A short read on how chemical warfare plants were converted into pesticide production facilities. Fedorov and Yablokov utilize lost masters theses and dissertations from the 1970-80s made available in the 1990s to analyze the long-term impact of pesticides used in agriculture on humans and the environment in the USSR.
From the Foreword: “The growing concerns about the public health and environmental impacts of pesticides have led many in the general public and the government to question whether all benefits of pesticides, such as the perfect red apple, are worth the associated costs of environmental pollution, human illness and loss of life, bird kills, and the destruction of other beneficial natural organisms.” – David Pimentel, Cornell University
Thinking in Systems: A Primer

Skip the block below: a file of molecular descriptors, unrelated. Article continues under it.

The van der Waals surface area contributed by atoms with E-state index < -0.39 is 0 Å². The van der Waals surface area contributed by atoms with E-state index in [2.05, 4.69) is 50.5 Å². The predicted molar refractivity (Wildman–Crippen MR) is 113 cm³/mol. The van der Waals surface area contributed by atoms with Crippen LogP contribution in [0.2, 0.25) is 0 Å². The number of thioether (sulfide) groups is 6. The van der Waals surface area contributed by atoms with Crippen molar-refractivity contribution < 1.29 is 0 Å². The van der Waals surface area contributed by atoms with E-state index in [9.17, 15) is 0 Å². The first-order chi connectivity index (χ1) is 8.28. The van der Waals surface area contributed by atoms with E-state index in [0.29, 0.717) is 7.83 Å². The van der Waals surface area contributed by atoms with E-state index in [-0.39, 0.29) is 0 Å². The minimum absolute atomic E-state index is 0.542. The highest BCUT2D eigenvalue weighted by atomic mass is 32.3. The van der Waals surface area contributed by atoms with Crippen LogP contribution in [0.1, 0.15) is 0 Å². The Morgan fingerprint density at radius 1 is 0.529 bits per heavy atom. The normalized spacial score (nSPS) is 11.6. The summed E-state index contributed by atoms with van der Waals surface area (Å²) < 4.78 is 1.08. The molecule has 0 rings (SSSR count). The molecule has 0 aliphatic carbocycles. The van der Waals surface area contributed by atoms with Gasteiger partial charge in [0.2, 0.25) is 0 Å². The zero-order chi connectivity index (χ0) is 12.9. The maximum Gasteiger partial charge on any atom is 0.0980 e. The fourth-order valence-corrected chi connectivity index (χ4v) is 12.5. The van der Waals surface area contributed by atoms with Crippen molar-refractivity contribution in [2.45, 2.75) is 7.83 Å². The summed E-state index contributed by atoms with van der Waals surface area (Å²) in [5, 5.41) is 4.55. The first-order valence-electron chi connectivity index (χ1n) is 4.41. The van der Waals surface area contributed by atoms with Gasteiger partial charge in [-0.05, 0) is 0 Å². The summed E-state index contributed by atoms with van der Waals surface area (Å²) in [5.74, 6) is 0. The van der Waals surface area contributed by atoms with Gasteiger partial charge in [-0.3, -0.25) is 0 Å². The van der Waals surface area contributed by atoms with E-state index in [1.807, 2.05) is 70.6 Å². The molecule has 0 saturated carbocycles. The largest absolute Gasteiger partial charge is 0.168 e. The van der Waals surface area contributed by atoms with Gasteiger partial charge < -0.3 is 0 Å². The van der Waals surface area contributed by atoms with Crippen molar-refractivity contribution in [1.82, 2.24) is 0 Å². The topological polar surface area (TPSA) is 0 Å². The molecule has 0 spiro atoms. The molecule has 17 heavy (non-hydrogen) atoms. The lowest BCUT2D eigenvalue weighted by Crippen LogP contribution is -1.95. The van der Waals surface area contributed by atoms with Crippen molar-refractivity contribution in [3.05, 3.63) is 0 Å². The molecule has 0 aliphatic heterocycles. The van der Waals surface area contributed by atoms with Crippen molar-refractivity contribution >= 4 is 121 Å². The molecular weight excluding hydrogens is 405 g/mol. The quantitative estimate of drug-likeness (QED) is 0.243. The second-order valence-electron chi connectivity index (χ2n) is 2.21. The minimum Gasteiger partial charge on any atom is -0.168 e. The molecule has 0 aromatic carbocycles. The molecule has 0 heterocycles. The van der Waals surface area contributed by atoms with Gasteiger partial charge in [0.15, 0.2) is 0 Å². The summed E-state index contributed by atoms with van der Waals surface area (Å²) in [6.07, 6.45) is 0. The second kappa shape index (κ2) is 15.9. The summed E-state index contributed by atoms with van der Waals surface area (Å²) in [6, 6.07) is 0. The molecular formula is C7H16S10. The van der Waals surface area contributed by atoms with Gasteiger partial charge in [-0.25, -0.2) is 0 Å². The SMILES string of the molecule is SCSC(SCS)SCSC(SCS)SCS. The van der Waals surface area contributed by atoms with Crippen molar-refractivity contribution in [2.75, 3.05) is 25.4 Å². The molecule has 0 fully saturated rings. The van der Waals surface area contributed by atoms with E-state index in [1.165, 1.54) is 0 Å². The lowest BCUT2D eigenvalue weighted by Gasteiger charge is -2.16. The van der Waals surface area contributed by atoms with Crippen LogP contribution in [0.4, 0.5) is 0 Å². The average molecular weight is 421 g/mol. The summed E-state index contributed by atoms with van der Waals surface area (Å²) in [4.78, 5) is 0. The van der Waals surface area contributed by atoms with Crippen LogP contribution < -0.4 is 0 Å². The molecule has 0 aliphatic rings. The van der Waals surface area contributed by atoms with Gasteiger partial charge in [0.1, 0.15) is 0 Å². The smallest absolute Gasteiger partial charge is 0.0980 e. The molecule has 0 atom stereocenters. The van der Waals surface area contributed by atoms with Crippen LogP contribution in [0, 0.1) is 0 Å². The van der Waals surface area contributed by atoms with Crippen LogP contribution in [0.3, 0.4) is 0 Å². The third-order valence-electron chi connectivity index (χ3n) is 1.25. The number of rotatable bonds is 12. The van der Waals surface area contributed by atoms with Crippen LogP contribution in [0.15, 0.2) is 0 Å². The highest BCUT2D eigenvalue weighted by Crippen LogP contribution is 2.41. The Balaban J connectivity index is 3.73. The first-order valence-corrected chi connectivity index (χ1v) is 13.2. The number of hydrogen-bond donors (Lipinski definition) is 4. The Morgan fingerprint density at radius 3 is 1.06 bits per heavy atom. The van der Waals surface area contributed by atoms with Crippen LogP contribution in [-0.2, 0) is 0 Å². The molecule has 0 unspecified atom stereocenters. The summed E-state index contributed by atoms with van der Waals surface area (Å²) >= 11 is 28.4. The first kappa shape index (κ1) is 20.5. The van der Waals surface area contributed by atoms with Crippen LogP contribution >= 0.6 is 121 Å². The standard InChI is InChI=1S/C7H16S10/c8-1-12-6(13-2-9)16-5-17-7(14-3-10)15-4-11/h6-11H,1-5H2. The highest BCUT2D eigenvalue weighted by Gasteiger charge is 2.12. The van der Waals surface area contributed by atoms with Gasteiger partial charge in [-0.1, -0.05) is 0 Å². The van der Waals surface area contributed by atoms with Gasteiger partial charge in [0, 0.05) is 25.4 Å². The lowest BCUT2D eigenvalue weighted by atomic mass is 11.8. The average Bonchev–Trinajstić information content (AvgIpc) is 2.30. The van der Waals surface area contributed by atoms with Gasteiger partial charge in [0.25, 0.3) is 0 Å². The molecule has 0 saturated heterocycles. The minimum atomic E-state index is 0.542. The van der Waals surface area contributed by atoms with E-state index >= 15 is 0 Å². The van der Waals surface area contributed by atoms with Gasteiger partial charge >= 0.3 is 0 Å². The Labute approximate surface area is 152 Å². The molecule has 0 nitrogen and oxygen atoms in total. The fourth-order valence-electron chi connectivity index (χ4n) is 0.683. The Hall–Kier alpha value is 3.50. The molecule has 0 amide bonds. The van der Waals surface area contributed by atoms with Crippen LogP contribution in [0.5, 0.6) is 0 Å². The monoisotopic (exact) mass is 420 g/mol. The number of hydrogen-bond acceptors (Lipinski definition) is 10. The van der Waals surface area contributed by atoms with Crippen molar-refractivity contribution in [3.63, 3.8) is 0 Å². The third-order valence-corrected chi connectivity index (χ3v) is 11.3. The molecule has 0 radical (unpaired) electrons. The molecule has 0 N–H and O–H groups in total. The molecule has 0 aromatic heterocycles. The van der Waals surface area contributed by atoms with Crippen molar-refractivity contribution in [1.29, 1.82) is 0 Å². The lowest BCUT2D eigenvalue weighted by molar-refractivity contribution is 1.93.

By Donella H. Meadows, Edited By Diana Wright, Sustainability Institute
Meadows applies systems theory into different aspects of society in this introductory book. Using nontechnical language and scattered with quotes and graphs to alleviate any confusion on the reader’s side, the book challenges the reader to think about how the theory can be applied to help create sustainable systems. Meadows wrote the preliminary draft of the book in 1993, but died in 2001. It was then published by the Sustainability Institute so that Meadow’s work would be available to all.
Global Climate Change: A Primer
By Orrin H. Pilkey & Keith C. Pilkey; Art by Mary Edna Fraser
Father and son team Orrin Pilkey and Keith Pilkey decided to bring global warming out of the lab and into the forefront with their book Global Climate Change: A Primer. By explaining scientific research and terms for the public mainstream on global warming, they then address the general rebuttals of climate deniers. The book is also accompanied by silk batik art from Mary Edna Fraser, which is based on maps, satellite images, and photographs that she takes while flying in a propeller plane.
Tuesday, July 26, 2011